The Justice Department charged three Chinese hackers on Monday with conducting cyber attacks against U.S. and international financial and technology firms and stealing confidential business information.
The three hackers, Chinese nationals Wu Yingzhuo, Dong Hao, and Xia Lei, all worked for a Chinese cyber security firm called Boyusec that the Pentagon has linked to the Ministry of State Security, the civilian intelligence service.
The three men were charged with coordinated cyber attacks against computer networks at Moody's Analytics, Siemans AG, and Trimble Inc.
The companies are involved in economic analysis, manufacturing and electronics, and GPS technology, respectively.
The hackers "launched coordinated and targeted cyber intrusions against businesses operating in the United States… in order to steal confidential business information," said Soo C. Song, acting U.S. Attorney for the Western District of Pennsylvania.
"These conspirators masked their criminal conspiracy by exploiting unwitting computers, called ‘hop points,' conducting ‘spearphish' email campaigns to gain unauthorized access to corporate computers, and deploying malicious code to infiltrate the victim computer networks," Song said in a statement.
Court papers in the case said the three were employees of Guangzhou Bo Yu Information Technology Co. Ltd, known as Boyusec, located in Guangzhou, Guangdong Province, China.
Boyusec's links to Chinese intelligence were disclosed by the Washington Free Beacon in November 2016.
The indictment is the latest indication that the 2015 "understanding" reached between Chinese President Xi Jinping and then-President Barack Obama not to engage in cyber economic espionage has been violated.
The most recent hacking took place between 2011 and May 2017 and involved the use of fraudulent emails and a malware called UPS Backdoor, the Justice Department said.
The hackers were charged with conspiracy to commit computer fraud and abuse, conspiracy to commit trade secrets theft, wire fraud, and aggravated identity theft.
Against Moody's, Xia hacked into the email of a Moody's specialist and placed a rule on his email that forwarded all messages to a separate email account. Xia then obtained proprietary and confidential economic analyses.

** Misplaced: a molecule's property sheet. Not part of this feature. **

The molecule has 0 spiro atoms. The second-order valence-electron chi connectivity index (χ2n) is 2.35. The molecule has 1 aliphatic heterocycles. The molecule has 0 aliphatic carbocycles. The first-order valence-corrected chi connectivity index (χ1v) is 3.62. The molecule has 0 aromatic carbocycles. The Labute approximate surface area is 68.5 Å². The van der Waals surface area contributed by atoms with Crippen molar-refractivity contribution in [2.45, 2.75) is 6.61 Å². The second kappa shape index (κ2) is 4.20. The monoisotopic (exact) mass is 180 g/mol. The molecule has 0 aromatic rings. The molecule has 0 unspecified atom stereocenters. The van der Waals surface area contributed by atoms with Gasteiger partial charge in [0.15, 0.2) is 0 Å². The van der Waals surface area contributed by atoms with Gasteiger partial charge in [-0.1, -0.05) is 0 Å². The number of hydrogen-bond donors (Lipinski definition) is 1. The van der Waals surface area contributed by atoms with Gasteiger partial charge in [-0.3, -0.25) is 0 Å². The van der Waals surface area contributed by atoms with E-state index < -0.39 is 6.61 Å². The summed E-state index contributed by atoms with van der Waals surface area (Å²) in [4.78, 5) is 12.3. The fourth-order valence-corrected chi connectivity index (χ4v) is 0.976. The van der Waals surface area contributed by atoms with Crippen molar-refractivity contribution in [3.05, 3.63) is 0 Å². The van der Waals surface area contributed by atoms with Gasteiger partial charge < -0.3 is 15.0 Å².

Dong hacked into Siemens computers and stole usernames and passwords and planted malware that helped steal some 407 gigabytes of data on the company's energy technology and transportation businesses.
The Trimble hack involved Wu accessing the company's computers and stealing hundred of gigabytes of data, including information on a precision GPS software and antenna that cost the company millions to develop.
The indictment, largely symbolic, is the second major case against Chinese hackers. The likelihood of prosecution is limited since the three are believed to be in China.
In May 2014, five Chinese military officers linked to a People's Liberation Army hacking unit were indicted for cyber attacks against U.S. companies and a labor union.
Those hackers, part of a Shanghai-based hacking group known as Unit 61398, are believed to be in China.
"Once again, the Justice Department and the FBI have demonstrated that hackers around the world who are seeking to steal our companies' most sensitive and valuable information can and will be exposed and held accountable," said Dana J. Boente, acting assistant attorney general for national security.
"The Justice Department is committed to pursuing the arrest and prosecution of these hackers, no matter how long it takes, and we have a long memory."
The Justice Department said in a statement the stolen data included information related to the housing, finance, energy, technology, transportation, construction, land survey, and agricultural sectors.
Wu used the cyber handle "mxmtmw," "Christ Wu," and "wyz." He lives in Guangzhou and was a founding member and equity shareholder of Boyusec.
Dong was known as "Bu Yi," "Dong Shi Ye," and "Tianyu" and also lives in Guangzhou and was a founding member and equity shareholder of Boyusec. He held the position of executive director and manager.
Xi, a Boyusec employee, also lives in Guangzhou.
The investigation of the cyber attacks was conducted by the FBI, Naval Criminal Investigative Service, and Air Force Office of Special Investigations.
James Lewis, a cyber security expert at the Center for Strategic and International Studies, said Chinese hacking may be on the upswing after the 2015 agreement in which both countries agreed not use purely commercial espionage.
"One thing to watch is how the Chinese government reacts," Lewis said. "A low key reaction could mean these people were freelancing. Let’s see what Beijing says, if anything."
A Chinese Embassy spokesman did not return an email seeking comment on the indictment.
Pentagon intelligence officials disclosed last year that Boyusec was linked to the MSS and a global Chinese telecommunications company known as Huawei Technologies that U.S. officials say has ties to the Chinese military.
An internal report by the Pentagon's J-2 intelligence directorate identified Boyusec and Huawei as working together to produce security products used in Chinese-manufactured computer and telephone equipment that could allow Chinese intelligence to remotely steal data on the computers.